Attending a hearing at the Royal Commission into institutional responses to child sexual abuse
The article Attending a hearing at the Royal Commission into institutional responses to child sexual abuse is written by Bill Doogue, Director, Accredited Criminal Law Specialist, Doogue + George Defence Lawyers.
Bill is a director of the operations of Doogue + George. He has been an accredited criminal law specialist ever since 1998 and has over 30 years of experience in criminal defence.
Over the years, Bill's legal expertise has allowed the firm to represent numerous clients - including high ranking church officials, state and federal politicians, as well as huge corporations which sometimes involve foreign jurisdictions. His excellence in the field earned him a Law Institute of Victoria Service Award in 2013 and the title of Preeminent Criminal Defence Lawyer in the Doyle’s Guide 2023.
Attending the Royal Commission into institutional responses to child sexual abuse is an interesting process.
You enter a court room that seems to have been constructed for a number of aims. Media seems a driving force, with two large manned cameras for the web casting. There are 5 large monitors on the walls, on which are displayed the statements or documents that the witness is being questioned about.
One of our great concerns was borne out early in our observation of the process. In a nutshell, a witness gave a statement and was called to give evidence about it. He discusses the dealings with an alleged offender a long time ago. A statement is displayed on the screen and then the witness recants from the name of the person he has indicated as being involved in part of it. The obvious difficulty with this process is the potential besmirchment of an innocent person’s name and reputation.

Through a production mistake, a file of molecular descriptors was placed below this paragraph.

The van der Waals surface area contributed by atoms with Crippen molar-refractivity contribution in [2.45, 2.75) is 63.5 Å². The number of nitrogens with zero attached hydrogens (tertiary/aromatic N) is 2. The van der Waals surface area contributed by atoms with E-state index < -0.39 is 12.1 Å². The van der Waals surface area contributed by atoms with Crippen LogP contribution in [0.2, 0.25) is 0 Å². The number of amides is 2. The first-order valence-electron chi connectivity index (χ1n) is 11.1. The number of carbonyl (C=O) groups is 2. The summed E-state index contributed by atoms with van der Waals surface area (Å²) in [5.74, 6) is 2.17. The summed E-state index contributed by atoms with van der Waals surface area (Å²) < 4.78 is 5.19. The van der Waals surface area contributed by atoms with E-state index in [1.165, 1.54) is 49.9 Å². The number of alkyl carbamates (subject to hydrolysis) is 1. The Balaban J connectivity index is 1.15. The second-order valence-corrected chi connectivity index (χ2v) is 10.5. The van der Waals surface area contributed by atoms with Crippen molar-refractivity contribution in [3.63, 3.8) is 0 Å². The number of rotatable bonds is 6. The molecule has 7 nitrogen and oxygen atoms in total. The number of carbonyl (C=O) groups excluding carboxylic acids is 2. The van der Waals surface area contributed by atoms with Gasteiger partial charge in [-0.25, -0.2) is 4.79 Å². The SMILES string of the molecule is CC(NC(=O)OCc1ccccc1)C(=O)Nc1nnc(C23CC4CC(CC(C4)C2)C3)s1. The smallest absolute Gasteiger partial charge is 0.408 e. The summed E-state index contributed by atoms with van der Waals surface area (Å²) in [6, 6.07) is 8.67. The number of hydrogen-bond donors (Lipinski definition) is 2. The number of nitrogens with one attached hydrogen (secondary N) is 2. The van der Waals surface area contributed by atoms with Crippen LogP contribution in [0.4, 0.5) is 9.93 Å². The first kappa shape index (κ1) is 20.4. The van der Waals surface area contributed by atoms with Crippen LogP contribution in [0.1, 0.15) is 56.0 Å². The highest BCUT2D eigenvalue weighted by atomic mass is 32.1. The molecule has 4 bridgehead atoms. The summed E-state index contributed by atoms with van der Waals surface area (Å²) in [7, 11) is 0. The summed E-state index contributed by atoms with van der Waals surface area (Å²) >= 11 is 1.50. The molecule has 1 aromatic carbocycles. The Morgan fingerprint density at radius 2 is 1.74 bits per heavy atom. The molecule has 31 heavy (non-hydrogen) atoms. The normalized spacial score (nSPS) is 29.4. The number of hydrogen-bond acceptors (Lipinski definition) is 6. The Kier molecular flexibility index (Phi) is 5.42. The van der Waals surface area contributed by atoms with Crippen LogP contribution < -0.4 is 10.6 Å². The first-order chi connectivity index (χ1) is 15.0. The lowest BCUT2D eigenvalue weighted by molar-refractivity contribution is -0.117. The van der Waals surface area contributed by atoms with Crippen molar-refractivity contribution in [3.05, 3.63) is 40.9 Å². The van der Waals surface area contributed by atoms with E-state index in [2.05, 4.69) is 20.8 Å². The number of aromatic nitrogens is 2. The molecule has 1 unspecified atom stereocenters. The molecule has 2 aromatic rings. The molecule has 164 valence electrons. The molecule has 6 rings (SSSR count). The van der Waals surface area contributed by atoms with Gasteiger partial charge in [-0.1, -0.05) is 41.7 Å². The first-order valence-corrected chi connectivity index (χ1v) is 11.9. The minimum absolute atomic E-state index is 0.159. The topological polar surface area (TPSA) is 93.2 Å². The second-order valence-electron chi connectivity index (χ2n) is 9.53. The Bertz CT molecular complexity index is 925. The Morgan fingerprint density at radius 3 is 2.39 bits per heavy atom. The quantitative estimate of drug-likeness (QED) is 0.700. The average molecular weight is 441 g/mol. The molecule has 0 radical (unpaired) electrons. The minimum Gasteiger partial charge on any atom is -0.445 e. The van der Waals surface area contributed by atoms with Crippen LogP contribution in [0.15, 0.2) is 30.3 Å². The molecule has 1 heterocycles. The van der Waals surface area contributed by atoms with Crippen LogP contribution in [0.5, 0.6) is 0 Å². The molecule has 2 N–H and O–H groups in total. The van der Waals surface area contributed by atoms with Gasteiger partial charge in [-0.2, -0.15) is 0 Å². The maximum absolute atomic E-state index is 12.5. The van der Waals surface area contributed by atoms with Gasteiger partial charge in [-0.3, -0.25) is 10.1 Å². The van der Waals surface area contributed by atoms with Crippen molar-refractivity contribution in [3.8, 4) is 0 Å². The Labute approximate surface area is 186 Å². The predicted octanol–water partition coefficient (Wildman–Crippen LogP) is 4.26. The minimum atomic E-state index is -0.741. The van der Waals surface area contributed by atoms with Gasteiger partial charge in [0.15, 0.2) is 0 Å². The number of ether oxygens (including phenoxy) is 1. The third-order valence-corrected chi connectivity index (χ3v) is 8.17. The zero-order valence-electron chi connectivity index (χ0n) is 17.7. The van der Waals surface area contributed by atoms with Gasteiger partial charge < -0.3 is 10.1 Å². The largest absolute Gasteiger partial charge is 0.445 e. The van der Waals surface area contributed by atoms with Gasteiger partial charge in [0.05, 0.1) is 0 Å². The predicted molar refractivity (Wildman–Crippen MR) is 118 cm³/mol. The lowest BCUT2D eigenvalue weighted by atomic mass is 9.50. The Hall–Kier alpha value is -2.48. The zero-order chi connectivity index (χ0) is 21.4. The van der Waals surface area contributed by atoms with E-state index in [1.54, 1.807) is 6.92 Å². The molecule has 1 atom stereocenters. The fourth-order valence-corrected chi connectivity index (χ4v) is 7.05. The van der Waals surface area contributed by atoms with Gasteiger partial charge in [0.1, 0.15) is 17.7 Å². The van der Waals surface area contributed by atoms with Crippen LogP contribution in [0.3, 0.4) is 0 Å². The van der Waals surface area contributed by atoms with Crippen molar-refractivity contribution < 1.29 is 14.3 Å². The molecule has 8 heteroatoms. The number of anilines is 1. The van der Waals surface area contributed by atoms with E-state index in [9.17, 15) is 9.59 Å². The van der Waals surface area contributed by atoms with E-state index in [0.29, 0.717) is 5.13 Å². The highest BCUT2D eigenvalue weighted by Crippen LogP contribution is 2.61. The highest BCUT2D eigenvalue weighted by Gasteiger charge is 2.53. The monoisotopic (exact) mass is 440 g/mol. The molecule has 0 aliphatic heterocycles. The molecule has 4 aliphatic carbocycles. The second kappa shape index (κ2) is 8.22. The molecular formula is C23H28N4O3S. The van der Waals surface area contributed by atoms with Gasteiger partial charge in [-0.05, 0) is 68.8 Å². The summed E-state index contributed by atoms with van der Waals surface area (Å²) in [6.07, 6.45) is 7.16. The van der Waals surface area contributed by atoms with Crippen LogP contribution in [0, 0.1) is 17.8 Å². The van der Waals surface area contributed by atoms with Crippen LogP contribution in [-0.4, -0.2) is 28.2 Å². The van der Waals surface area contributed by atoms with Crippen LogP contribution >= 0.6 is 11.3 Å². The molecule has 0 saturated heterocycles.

To be fair, the royal commission is finding its way. Personally, I think the focus on an aboriginal man in the scouting movement is a poor opener for this process. We are faced with a lot of white men who are talking about their struggle to deal with an indigenous man who as one witness put it might play the “race card”.
In my opinion, the calculated decision to start with this examination is offensive. I have never heard that indigenous abusers are prolific in the Scouting movement. Do we need the initial flurry of media interest in this Commission to focus on this? There are many different organizations that could have been chosen.
One witness said words to the effect that they formed a view that the issue of child protection outweighed the tenets of natural justice. It seems to me that this is underpinning this process. It is also apparent to me that these are not mutually exclusive concepts.
Any use of this Royal Commission to lessen natural justice would be wrong.
The Royal Commission have said they will look at the sentencing process. What exactly needs to be examined? Will we have longer sentences? Stricter parole? And on that point, how are the differences between the States addressed?
Normally hearing such as committals run with the defence asking more general questions than they would before a jury. This Commission runs as a reverse committal with the prosecutor (i.e. counsel assisting) questioning the witnesses in a wide ranging manner. There is no restriction on witnesses (which would be silly when web casting) to stop them from listening to other people’s evidence before they give their own evidence. Presumably some of that problem is guarded against by the initial secret hearings.
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Date Published: 21 October 2013